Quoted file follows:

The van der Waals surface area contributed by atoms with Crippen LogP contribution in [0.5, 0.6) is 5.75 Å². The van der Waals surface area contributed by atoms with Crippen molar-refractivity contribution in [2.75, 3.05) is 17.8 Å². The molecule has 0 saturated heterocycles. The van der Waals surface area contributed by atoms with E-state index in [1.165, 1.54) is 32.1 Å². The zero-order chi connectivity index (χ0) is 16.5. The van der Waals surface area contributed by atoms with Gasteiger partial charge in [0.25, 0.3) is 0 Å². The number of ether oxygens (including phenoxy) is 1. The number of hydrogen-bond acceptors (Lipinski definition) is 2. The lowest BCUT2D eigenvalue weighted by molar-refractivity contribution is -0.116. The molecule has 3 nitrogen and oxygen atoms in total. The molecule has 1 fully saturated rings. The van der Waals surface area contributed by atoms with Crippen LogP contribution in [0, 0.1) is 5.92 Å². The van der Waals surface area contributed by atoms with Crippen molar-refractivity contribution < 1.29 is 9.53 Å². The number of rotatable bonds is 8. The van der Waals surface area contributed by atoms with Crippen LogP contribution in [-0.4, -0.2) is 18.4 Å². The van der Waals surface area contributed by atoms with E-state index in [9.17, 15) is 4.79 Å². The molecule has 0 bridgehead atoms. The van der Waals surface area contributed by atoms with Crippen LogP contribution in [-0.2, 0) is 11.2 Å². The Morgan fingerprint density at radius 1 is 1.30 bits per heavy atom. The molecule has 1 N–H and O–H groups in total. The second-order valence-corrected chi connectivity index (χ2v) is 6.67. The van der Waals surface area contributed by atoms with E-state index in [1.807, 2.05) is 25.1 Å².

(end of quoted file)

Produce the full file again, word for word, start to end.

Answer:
The van der Waals surface area contributed by atoms with Crippen LogP contribution in [0.5, 0.6) is 5.75 Å². The van der Waals surface area contributed by atoms with Crippen molar-refractivity contribution in [2.75, 3.05) is 17.8 Å². The molecule has 0 saturated heterocycles. The van der Waals surface area contributed by atoms with E-state index in [1.165, 1.54) is 32.1 Å². The zero-order chi connectivity index (χ0) is 16.5. The van der Waals surface area contributed by atoms with Gasteiger partial charge in [0.25, 0.3) is 0 Å². The number of ether oxygens (including phenoxy) is 1. The number of hydrogen-bond acceptors (Lipinski definition) is 2. The lowest BCUT2D eigenvalue weighted by molar-refractivity contribution is -0.116. The molecule has 3 nitrogen and oxygen atoms in total. The molecule has 1 fully saturated rings. The van der Waals surface area contributed by atoms with Crippen LogP contribution in [0, 0.1) is 5.92 Å². The van der Waals surface area contributed by atoms with Crippen molar-refractivity contribution < 1.29 is 9.53 Å². The number of rotatable bonds is 8. The van der Waals surface area contributed by atoms with Crippen LogP contribution in [-0.4, -0.2) is 18.4 Å². The van der Waals surface area contributed by atoms with E-state index in [9.17, 15) is 4.79 Å². The molecule has 0 bridgehead atoms. The van der Waals surface area contributed by atoms with Crippen LogP contribution in [-0.2, 0) is 11.2 Å². The Morgan fingerprint density at radius 1 is 1.30 bits per heavy atom. The molecule has 1 N–H and O–H groups in total. The second-order valence-corrected chi connectivity index (χ2v) is 6.67. The van der Waals surface area contributed by atoms with E-state index in [1.807, 2.05) is 25.1 Å².